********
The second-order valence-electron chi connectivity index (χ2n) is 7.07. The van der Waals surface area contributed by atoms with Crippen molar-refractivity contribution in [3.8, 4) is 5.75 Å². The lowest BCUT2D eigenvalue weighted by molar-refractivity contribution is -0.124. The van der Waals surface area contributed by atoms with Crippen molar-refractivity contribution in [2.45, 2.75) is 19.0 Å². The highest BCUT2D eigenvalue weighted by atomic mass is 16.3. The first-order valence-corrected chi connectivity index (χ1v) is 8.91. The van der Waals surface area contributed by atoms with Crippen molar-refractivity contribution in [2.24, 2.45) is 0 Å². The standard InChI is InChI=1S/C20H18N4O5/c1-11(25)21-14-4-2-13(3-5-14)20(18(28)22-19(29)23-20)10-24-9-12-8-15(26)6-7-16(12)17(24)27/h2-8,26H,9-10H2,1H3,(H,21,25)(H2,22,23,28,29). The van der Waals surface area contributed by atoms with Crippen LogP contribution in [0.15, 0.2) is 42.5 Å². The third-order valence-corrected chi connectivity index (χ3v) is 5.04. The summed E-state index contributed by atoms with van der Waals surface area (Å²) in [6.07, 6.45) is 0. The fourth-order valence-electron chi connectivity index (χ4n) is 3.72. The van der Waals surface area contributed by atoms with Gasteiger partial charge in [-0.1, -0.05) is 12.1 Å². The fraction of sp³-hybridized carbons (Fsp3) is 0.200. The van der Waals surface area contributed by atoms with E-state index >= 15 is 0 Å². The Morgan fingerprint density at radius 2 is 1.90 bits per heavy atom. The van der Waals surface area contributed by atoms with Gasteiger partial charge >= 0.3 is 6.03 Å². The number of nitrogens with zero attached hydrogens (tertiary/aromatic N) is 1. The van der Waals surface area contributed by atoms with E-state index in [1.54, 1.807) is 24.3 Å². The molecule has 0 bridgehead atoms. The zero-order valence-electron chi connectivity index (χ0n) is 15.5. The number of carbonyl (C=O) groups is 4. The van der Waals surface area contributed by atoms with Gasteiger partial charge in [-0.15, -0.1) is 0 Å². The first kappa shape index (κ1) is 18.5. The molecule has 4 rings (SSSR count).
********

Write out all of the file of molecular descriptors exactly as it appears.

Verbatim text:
The second-order valence-electron chi connectivity index (χ2n) is 7.07. The van der Waals surface area contributed by atoms with Crippen molar-refractivity contribution in [3.8, 4) is 5.75 Å². The lowest BCUT2D eigenvalue weighted by molar-refractivity contribution is -0.124. The van der Waals surface area contributed by atoms with Crippen molar-refractivity contribution in [2.45, 2.75) is 19.0 Å². The highest BCUT2D eigenvalue weighted by atomic mass is 16.3. The first-order valence-corrected chi connectivity index (χ1v) is 8.91. The van der Waals surface area contributed by atoms with Crippen molar-refractivity contribution in [2.24, 2.45) is 0 Å². The standard InChI is InChI=1S/C20H18N4O5/c1-11(25)21-14-4-2-13(3-5-14)20(18(28)22-19(29)23-20)10-24-9-12-8-15(26)6-7-16(12)17(24)27/h2-8,26H,9-10H2,1H3,(H,21,25)(H2,22,23,28,29). The van der Waals surface area contributed by atoms with Crippen LogP contribution in [0.15, 0.2) is 42.5 Å². The third-order valence-corrected chi connectivity index (χ3v) is 5.04. The summed E-state index contributed by atoms with van der Waals surface area (Å²) in [6.07, 6.45) is 0. The fourth-order valence-electron chi connectivity index (χ4n) is 3.72. The van der Waals surface area contributed by atoms with Gasteiger partial charge in [-0.1, -0.05) is 12.1 Å². The fraction of sp³-hybridized carbons (Fsp3) is 0.200. The van der Waals surface area contributed by atoms with E-state index >= 15 is 0 Å². The Morgan fingerprint density at radius 2 is 1.90 bits per heavy atom. The van der Waals surface area contributed by atoms with Gasteiger partial charge >= 0.3 is 6.03 Å². The number of nitrogens with zero attached hydrogens (tertiary/aromatic N) is 1. The van der Waals surface area contributed by atoms with E-state index in [1.54, 1.807) is 24.3 Å². The molecule has 0 bridgehead atoms. The zero-order valence-electron chi connectivity index (χ0n) is 15.5. The number of carbonyl (C=O) groups is 4. The van der Waals surface area contributed by atoms with Gasteiger partial charge in [-0.15, -0.1) is 0 Å². The first kappa shape index (κ1) is 18.5. The molecule has 4 rings (SSSR count).